“When the world denies you choices, you make your own.”
Each year, eight beautiful girls are chosen as Paper Girls to serve the king. It’s the highest honor they could hope for…and the most cruel.
But this year, there’s a ninth girl. And instead of paper, she’s made of fire.
In this lush fantasy, Lei is a member of the Paper caste, the lowest and most oppressed class in Ikhara. She lives in a remote village with her father, where the decade-old trauma of watching her mother snatched by royal guards still haunts her. Now, the guards are back, and this time it’s Lei they’re after–the girl whose golden eyes have piqued the king’s interest.
Over weeks of training in the opulent but stifling palace, Lei and eight other girls learn the skills and charm that befit being a king’s consort. But Lei isn’t content to watch her fate consume her. Instead, she does the unthinkable–she falls in love. Her forbidden romance becomes enmeshed with an explosive plot that threatens the very foundation of Ikhara, and Lei, still the wide-eyed country girl at heart, must decide just how far she’s willing to go for justice and revenge.
TW: animal cruelty, violence, graphic injury, sexual assault, other implied sexual content, some homophobia
I’ve seen so many reviews praising Girls of Paper and Fire, and I’ve been so good about not reading them beyond the star rating. I didn’t want any spoilers going in, none at all, because the second I hear in any detail what someone else thinks, my steel trap brain will hold onto it and change the experience.
And somehow, I dodged the spoilers (mostly), and I went in with no idea what to expect beyond what the summary promised.
AND I NEED THE NEXT ONE.
Seriously, this was a phenomenal book. I love how vivid the setting was, how the plot unfurled piece by piece. Some folks don’t like slower paced books, which I can understand, and this did have movements that took their time, gradually setting up the whole. I love that, though. I eat it up, especially when we’re talking about books set in some kind of royal context. It’s the kind of plot stuff I crave.
Also, it’s super queer, with two girls who love each other and fight for the chance to be with each other and draw strength from each other and this is without a doubt the sort of book I probably could have used in high school.
I loved the transition of Wren and Lei’s relationship especially, the way Lei began to make sense of her feelings, the way Wren had all her walls up and still fell. You can hand me soft and compassionate shipped with strong and well-guarded any day, and I will ship it ENDLESSLY. It’s just one of those shippy tropes that I’m completely enamored with because it usually means soft and compassionate will fight to the death for their lover, and the guarded one lets all their walls down because here’s the one person in the world who can make them soft, the one person they love and trust and adore.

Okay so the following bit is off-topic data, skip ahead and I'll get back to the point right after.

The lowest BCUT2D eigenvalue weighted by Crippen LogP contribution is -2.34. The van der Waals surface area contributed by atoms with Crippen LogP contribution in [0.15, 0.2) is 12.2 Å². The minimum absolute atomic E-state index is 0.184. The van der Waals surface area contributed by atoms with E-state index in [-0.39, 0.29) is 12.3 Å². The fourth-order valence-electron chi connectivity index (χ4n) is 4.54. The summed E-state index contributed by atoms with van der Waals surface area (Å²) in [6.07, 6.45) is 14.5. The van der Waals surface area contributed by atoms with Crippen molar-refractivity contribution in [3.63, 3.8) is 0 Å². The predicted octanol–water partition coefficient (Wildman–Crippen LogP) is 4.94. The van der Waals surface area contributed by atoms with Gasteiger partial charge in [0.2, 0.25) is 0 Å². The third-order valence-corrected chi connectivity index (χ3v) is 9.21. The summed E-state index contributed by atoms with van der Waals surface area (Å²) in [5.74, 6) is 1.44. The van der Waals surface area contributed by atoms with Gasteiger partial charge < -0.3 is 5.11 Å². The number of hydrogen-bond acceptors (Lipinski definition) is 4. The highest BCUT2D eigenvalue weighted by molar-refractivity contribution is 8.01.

ANYWAY, I will admit that I wish there’d be a little more character development for certain characters, and at the same time, this is a book that focuses on survival in the face of powerful men, men who have taken power rather than earned it, men who continue to take whatever they want. If there was a time for hobbies or lazy days or anything enjoyable that wasn’t done in stolen moments, this is not it. In the court of the Demon King, it is survival first.
(That said, if there was ever a short story about Wren before becoming a Paper Girl, I would read that in a heartbeat.)
And the ending? The set-up for the next book? The fact that this is definitely supposed to have a sequel? HOLY CRAP.
Seriously, I read that epilogue and almost threw the book down because this story isn’t even close to over yet, and nothing could have prepared me for that final page. And it promises so much in the future, not just on the basis of that epilogue, but the loose threads in the story, the ones that balance on a knife’s edge. Lei’s pendant word (which could be blessing and curse), the Demon Queen, the Sickness, Lei’s golden eyes, Wren’s life before being a Paper Girl, their lives after the book’s end, and SO MUCH MORE have the promise to grow into something fierce and incredible whenever the next book arrives, and I’ll be preordering it as soon as I’m able to.
I loved Girls of Paper and Fire, and I’m so delighted to at last see an F/F book receive so much hype, enough that it hit the NYT bestsellers list. Too often, finding good F/F books can be hard unless you’re ready to dive deep, but this one has been given so much hype that you can’t miss it. It’s worth every minute it takes to read it, and the story to come has so much promise. I’m honestly over the moon about this and prepared for more. It’s that good. I promise.
Have you read Girls of Paper and Fire yet? If you have, we should talk about that epilogue. And if you haven’t, are you going to? Tell me where you stand!